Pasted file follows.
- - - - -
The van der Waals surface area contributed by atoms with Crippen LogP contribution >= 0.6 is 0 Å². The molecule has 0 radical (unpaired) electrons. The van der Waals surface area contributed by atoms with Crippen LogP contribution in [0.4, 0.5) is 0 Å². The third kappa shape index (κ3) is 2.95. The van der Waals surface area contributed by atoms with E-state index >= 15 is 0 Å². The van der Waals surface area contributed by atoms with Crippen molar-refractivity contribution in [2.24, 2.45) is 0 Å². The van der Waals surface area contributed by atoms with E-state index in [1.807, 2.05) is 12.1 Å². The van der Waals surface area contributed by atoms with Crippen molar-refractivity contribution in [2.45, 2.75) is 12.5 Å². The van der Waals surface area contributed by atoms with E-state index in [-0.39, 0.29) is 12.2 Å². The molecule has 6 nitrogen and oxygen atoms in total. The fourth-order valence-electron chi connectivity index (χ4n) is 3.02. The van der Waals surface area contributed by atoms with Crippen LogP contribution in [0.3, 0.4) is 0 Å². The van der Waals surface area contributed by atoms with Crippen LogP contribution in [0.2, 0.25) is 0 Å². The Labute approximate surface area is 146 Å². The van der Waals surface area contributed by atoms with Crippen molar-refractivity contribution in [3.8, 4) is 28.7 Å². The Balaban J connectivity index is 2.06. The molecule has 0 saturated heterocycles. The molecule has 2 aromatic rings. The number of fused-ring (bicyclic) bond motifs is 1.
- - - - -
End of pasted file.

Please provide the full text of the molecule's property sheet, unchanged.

The van der Waals surface area contributed by atoms with Crippen LogP contribution >= 0.6 is 0 Å². The molecule has 0 radical (unpaired) electrons. The van der Waals surface area contributed by atoms with Crippen LogP contribution in [0.4, 0.5) is 0 Å². The third kappa shape index (κ3) is 2.95. The van der Waals surface area contributed by atoms with E-state index >= 15 is 0 Å². The van der Waals surface area contributed by atoms with Crippen molar-refractivity contribution in [2.24, 2.45) is 0 Å². The van der Waals surface area contributed by atoms with E-state index in [1.807, 2.05) is 12.1 Å². The van der Waals surface area contributed by atoms with Crippen molar-refractivity contribution in [2.45, 2.75) is 12.5 Å². The van der Waals surface area contributed by atoms with E-state index in [-0.39, 0.29) is 12.2 Å². The molecule has 6 nitrogen and oxygen atoms in total. The fourth-order valence-electron chi connectivity index (χ4n) is 3.02. The van der Waals surface area contributed by atoms with Crippen LogP contribution in [0.3, 0.4) is 0 Å². The van der Waals surface area contributed by atoms with Crippen LogP contribution in [0.2, 0.25) is 0 Å². The Labute approximate surface area is 146 Å². The van der Waals surface area contributed by atoms with Crippen molar-refractivity contribution in [3.8, 4) is 28.7 Å². The Balaban J connectivity index is 2.06. The molecule has 0 saturated heterocycles. The molecule has 2 aromatic rings. The number of fused-ring (bicyclic) bond motifs is 1.